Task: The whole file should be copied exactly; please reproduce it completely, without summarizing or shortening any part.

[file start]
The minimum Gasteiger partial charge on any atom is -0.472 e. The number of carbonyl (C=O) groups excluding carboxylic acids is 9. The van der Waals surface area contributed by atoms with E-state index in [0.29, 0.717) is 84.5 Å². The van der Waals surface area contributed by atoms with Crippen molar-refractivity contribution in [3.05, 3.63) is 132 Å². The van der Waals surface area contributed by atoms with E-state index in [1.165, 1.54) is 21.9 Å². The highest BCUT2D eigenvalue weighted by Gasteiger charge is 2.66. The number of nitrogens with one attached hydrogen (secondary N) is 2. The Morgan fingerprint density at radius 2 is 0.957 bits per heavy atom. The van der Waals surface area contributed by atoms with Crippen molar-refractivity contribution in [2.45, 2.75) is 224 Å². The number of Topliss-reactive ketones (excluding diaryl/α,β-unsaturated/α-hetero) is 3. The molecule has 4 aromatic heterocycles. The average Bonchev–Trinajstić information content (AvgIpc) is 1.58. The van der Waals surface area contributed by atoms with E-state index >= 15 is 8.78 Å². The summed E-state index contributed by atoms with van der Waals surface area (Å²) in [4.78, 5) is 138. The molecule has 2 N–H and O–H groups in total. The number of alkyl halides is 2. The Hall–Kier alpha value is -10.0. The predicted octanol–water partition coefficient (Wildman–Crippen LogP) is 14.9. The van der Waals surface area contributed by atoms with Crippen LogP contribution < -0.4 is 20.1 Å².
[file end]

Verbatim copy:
The minimum Gasteiger partial charge on any atom is -0.472 e. The number of carbonyl (C=O) groups excluding carboxylic acids is 9. The van der Waals surface area contributed by atoms with E-state index in [0.29, 0.717) is 84.5 Å². The van der Waals surface area contributed by atoms with Crippen molar-refractivity contribution in [3.05, 3.63) is 132 Å². The van der Waals surface area contributed by atoms with E-state index in [1.165, 1.54) is 21.9 Å². The highest BCUT2D eigenvalue weighted by Gasteiger charge is 2.66. The number of nitrogens with one attached hydrogen (secondary N) is 2. The Morgan fingerprint density at radius 2 is 0.957 bits per heavy atom. The van der Waals surface area contributed by atoms with Crippen molar-refractivity contribution in [2.45, 2.75) is 224 Å². The number of Topliss-reactive ketones (excluding diaryl/α,β-unsaturated/α-hetero) is 3. The molecule has 4 aromatic heterocycles. The average Bonchev–Trinajstić information content (AvgIpc) is 1.58. The van der Waals surface area contributed by atoms with E-state index >= 15 is 8.78 Å². The summed E-state index contributed by atoms with van der Waals surface area (Å²) in [4.78, 5) is 138. The molecule has 2 N–H and O–H groups in total. The number of alkyl halides is 2. The Hall–Kier alpha value is -10.0. The predicted octanol–water partition coefficient (Wildman–Crippen LogP) is 14.9. The van der Waals surface area contributed by atoms with Crippen LogP contribution < -0.4 is 20.1 Å².